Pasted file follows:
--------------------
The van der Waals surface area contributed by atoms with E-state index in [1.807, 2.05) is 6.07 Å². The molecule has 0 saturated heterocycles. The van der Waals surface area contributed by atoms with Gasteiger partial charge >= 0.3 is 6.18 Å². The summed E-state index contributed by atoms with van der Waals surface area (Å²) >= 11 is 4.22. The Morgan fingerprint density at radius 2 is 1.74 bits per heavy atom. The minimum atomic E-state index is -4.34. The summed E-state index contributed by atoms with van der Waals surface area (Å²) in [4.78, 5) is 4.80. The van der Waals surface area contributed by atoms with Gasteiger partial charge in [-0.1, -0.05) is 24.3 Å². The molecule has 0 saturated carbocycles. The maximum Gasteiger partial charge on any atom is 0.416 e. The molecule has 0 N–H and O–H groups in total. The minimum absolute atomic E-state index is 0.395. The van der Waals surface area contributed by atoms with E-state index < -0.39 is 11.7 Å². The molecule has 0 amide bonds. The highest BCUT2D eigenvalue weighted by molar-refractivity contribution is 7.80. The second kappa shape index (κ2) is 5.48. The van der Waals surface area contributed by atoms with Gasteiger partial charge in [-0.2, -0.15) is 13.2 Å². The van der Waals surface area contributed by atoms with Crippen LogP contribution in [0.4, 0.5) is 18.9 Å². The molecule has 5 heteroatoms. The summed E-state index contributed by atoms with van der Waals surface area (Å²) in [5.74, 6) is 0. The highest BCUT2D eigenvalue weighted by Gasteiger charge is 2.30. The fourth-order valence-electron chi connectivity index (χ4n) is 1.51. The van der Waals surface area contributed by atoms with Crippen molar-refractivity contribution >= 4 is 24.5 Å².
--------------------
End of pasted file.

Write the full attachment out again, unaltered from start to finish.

The van der Waals surface area contributed by atoms with E-state index in [1.807, 2.05) is 6.07 Å². The molecule has 0 saturated heterocycles. The van der Waals surface area contributed by atoms with Gasteiger partial charge >= 0.3 is 6.18 Å². The summed E-state index contributed by atoms with van der Waals surface area (Å²) >= 11 is 4.22. The Morgan fingerprint density at radius 2 is 1.74 bits per heavy atom. The minimum atomic E-state index is -4.34. The summed E-state index contributed by atoms with van der Waals surface area (Å²) in [4.78, 5) is 4.80. The van der Waals surface area contributed by atoms with Gasteiger partial charge in [-0.1, -0.05) is 24.3 Å². The molecule has 0 saturated carbocycles. The maximum Gasteiger partial charge on any atom is 0.416 e. The molecule has 0 N–H and O–H groups in total. The minimum absolute atomic E-state index is 0.395. The van der Waals surface area contributed by atoms with E-state index < -0.39 is 11.7 Å². The molecule has 0 amide bonds. The highest BCUT2D eigenvalue weighted by molar-refractivity contribution is 7.80. The second kappa shape index (κ2) is 5.48. The van der Waals surface area contributed by atoms with Gasteiger partial charge in [-0.2, -0.15) is 13.2 Å². The van der Waals surface area contributed by atoms with Crippen LogP contribution in [0.4, 0.5) is 18.9 Å². The molecule has 5 heteroatoms. The summed E-state index contributed by atoms with van der Waals surface area (Å²) in [5.74, 6) is 0. The highest BCUT2D eigenvalue weighted by Gasteiger charge is 2.30. The fourth-order valence-electron chi connectivity index (χ4n) is 1.51. The van der Waals surface area contributed by atoms with Crippen molar-refractivity contribution >= 4 is 24.5 Å².